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Chapter

Cover Contemporary Intellectual Property

20. EU competition law and intellectual property  

This chapter provides an overview of the tension between the application of competition law and the exercise of IPRs. Key issues are the circumstances in which competition law may be applied to moderate the exercise of IPRs in the relevant market; clauses in intellectual property (IP) licensing agreements between undertakings that might be permissible in terms of EU competition law and those which are not; the conditions under which a refusal to supply products protected by an IP right might constitute an abuse of a dominant position by the right holder; and when competition law can provide a defence to an infringement action.

Chapter

Cover Holyoak and Torremans Intellectual Property Law

28. Tortious protection of intellectual property rights  

This chapter discusses the ways in which the common law, in the form of the law of tort, creates rights of action. It focuses on the torts of passing off and malicious falsehood, although attention is also paid to the ways in which defamation can assist. These rights are supplementary, and complementary, to the statutory formal rights. In particular, trade mark law and passing off closely overlap, although s. 2(2) of the Trade Marks Act 1994 preserves passing off as a separate cause of action.

Chapter

Cover Intellectual Property Law

8. Passing off  

This chapter explores the tort of passing off which protects the goodwill of a trader from misrepresentation. In the United Kingdom, there is no obligation to register a trade mark. Protection has always been available at common law for marks in use, by means of the action for passing off. There are three elements of passing off. First a trader must establish that the trader has a goodwill or reputation attached to the goods or services which the trader supplies. Second, the trader must demonstrate that the defendant has made a misrepresentation leading or likely to lead the public to believe that the goods or services offered by the defendant are the goods or services of the claimant. Lastly, the trader must demonstrate that the trader has suffered or is likely to suffer damage by reason of the erroneous belief caused by the defendant's misrepresentation. These three elements are interdependent.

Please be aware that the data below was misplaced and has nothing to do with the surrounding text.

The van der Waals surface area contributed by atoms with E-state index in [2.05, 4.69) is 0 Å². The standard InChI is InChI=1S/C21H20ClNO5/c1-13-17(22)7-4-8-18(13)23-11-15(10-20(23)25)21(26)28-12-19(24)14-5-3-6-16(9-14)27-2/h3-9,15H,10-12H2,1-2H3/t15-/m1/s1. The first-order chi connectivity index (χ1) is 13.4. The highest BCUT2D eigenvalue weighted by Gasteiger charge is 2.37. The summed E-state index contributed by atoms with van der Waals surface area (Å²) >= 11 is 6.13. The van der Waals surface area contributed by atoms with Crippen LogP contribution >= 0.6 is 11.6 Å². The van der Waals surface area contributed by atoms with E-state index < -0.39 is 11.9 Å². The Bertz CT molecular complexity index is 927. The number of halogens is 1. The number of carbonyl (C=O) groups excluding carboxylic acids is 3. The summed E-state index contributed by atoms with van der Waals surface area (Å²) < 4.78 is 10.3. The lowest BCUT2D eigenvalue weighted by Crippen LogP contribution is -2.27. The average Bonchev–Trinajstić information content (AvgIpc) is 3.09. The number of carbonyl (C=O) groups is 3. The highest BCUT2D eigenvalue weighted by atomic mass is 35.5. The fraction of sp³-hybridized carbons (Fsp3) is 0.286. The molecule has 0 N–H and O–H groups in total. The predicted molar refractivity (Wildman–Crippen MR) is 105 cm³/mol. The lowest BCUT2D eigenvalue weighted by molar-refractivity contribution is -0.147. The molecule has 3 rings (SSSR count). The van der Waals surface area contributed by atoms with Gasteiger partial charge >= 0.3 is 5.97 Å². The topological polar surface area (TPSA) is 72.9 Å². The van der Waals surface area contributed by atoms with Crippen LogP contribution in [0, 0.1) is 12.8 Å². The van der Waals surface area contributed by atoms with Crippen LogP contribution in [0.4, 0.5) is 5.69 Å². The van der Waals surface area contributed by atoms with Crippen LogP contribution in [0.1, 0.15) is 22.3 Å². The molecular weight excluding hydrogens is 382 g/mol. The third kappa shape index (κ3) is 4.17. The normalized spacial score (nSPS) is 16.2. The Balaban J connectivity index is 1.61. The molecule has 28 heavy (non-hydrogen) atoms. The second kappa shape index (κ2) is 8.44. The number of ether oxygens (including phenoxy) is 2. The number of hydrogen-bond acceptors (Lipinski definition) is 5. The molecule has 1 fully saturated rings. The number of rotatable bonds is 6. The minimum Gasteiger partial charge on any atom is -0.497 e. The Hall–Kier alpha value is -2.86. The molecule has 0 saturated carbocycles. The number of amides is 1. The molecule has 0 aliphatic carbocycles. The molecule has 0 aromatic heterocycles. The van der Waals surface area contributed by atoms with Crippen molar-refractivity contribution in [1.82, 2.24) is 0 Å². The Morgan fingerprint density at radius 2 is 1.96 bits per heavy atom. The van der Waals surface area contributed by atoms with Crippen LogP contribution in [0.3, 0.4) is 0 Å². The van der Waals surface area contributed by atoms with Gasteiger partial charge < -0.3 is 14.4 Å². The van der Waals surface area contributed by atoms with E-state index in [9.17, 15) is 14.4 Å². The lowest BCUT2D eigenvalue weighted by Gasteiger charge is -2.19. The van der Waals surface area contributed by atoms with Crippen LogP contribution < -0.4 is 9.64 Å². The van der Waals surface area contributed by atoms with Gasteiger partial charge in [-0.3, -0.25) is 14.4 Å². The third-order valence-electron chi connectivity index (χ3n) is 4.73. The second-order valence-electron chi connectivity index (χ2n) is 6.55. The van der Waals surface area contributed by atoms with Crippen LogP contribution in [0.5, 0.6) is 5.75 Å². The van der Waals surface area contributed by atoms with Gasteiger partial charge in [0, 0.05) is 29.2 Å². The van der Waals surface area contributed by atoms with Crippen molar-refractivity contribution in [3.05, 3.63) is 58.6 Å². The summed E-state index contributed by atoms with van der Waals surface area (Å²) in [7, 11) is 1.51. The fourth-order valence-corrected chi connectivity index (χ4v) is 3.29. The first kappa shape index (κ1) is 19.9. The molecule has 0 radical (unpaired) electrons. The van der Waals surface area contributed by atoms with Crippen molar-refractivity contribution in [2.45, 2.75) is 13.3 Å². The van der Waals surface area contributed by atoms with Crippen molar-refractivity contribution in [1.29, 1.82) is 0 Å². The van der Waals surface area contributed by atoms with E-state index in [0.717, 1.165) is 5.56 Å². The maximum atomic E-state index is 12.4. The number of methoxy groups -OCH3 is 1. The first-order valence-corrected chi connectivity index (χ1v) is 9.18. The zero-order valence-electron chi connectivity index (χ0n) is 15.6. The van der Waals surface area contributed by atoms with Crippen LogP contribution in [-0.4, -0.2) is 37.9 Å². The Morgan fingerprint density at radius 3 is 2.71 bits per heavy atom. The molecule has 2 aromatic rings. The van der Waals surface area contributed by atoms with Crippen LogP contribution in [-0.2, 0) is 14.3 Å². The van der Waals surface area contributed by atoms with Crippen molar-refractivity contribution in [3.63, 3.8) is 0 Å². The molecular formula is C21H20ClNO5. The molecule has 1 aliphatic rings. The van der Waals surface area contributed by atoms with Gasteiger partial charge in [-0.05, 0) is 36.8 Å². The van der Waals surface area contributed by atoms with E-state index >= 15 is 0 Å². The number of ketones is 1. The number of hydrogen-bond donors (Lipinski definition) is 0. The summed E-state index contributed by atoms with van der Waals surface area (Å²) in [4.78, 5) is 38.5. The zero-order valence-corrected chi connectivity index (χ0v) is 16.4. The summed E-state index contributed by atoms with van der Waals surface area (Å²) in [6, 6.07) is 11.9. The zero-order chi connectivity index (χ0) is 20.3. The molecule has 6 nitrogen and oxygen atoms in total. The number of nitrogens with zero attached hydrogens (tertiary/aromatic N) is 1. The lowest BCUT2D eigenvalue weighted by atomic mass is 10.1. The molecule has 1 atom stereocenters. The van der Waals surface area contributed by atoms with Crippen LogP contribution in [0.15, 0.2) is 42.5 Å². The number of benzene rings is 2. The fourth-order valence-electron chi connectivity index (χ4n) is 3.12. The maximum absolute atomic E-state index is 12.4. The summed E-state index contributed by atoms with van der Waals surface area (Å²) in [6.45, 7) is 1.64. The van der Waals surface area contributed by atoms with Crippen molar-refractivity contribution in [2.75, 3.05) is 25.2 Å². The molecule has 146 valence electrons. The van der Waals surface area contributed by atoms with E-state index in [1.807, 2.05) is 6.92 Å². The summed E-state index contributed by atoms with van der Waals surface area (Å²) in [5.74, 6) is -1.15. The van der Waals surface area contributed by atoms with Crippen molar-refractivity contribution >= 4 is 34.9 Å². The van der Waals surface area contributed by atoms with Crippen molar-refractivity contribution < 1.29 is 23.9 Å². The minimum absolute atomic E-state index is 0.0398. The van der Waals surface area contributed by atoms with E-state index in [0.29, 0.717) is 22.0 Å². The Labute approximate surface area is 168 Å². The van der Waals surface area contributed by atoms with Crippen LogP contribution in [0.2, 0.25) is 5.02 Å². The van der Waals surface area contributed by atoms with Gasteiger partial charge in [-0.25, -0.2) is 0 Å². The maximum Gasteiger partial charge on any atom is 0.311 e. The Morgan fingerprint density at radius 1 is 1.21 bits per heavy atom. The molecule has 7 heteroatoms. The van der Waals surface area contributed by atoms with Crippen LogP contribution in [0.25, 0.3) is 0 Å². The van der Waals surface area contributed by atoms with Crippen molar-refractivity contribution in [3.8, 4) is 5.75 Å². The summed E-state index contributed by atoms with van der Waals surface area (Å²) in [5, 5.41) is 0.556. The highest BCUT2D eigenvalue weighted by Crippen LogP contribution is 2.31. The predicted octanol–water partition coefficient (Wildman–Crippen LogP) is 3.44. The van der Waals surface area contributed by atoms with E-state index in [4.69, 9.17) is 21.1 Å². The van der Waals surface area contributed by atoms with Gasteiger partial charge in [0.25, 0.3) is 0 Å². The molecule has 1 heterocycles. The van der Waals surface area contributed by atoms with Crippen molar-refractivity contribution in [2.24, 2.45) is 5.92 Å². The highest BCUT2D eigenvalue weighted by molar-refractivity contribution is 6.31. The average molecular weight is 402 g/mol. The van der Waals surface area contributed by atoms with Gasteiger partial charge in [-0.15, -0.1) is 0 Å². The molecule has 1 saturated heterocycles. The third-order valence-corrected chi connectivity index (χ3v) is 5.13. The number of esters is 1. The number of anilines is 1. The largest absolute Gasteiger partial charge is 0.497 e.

Chapter

Cover Intellectual Property Concentrate

9. Passing-off and trade marks  

Passing-off is a common law cause of action that protects traders with goodwill in their business against misrepresentations made by their competitors which confuse customers as to the source of goods or services. The typical passing-off scenario is where a trader, by the use of a brand name, logo, slogan, or packaging, deceives customers into thinking that its products or services are associated with another trader. Trade marks can be registered for signs or symbols that identify products or services as coming from a particular trader, so to be registrable a trade mark must be distinctive of a trader’s goods and not similar to any earlier registered mark, or a non-registered mark that is in use. Registration of a trade mark gives substantial advantages over relying on passing-off. The law of registered trade marks has been harmonized by the European Union.